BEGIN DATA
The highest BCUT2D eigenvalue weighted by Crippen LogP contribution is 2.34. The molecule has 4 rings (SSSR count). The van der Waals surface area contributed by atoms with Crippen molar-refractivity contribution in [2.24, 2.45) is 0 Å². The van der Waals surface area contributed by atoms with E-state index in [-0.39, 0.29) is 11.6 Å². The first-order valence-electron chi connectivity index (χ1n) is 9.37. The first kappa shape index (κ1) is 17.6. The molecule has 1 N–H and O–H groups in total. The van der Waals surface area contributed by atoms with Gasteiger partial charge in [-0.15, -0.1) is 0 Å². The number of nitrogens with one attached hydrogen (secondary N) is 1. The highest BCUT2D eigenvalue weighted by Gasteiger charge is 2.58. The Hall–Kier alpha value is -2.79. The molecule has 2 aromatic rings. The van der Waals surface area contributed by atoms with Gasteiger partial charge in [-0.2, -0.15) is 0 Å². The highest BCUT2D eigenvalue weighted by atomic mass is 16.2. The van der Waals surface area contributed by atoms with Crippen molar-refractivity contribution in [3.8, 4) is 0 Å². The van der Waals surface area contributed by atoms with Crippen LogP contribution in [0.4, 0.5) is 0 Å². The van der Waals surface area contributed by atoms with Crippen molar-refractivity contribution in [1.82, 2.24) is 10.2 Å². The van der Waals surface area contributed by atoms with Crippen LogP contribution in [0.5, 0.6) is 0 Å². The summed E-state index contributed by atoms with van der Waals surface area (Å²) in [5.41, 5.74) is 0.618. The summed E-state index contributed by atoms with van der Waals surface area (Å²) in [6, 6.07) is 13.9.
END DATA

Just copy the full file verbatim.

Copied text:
The highest BCUT2D eigenvalue weighted by Crippen LogP contribution is 2.34. The molecule has 4 rings (SSSR count). The van der Waals surface area contributed by atoms with Crippen molar-refractivity contribution in [2.24, 2.45) is 0 Å². The van der Waals surface area contributed by atoms with E-state index in [-0.39, 0.29) is 11.6 Å². The first-order valence-electron chi connectivity index (χ1n) is 9.37. The first kappa shape index (κ1) is 17.6. The molecule has 1 N–H and O–H groups in total. The van der Waals surface area contributed by atoms with Gasteiger partial charge in [-0.15, -0.1) is 0 Å². The number of nitrogens with one attached hydrogen (secondary N) is 1. The highest BCUT2D eigenvalue weighted by Gasteiger charge is 2.58. The Hall–Kier alpha value is -2.79. The molecule has 2 aromatic rings. The van der Waals surface area contributed by atoms with Gasteiger partial charge in [-0.2, -0.15) is 0 Å². The highest BCUT2D eigenvalue weighted by atomic mass is 16.2. The van der Waals surface area contributed by atoms with Crippen molar-refractivity contribution in [3.8, 4) is 0 Å². The van der Waals surface area contributed by atoms with Crippen LogP contribution in [0.4, 0.5) is 0 Å². The van der Waals surface area contributed by atoms with Crippen molar-refractivity contribution in [1.82, 2.24) is 10.2 Å². The van der Waals surface area contributed by atoms with Crippen LogP contribution in [0.5, 0.6) is 0 Å². The summed E-state index contributed by atoms with van der Waals surface area (Å²) in [5.41, 5.74) is 0.618. The summed E-state index contributed by atoms with van der Waals surface area (Å²) in [6, 6.07) is 13.9.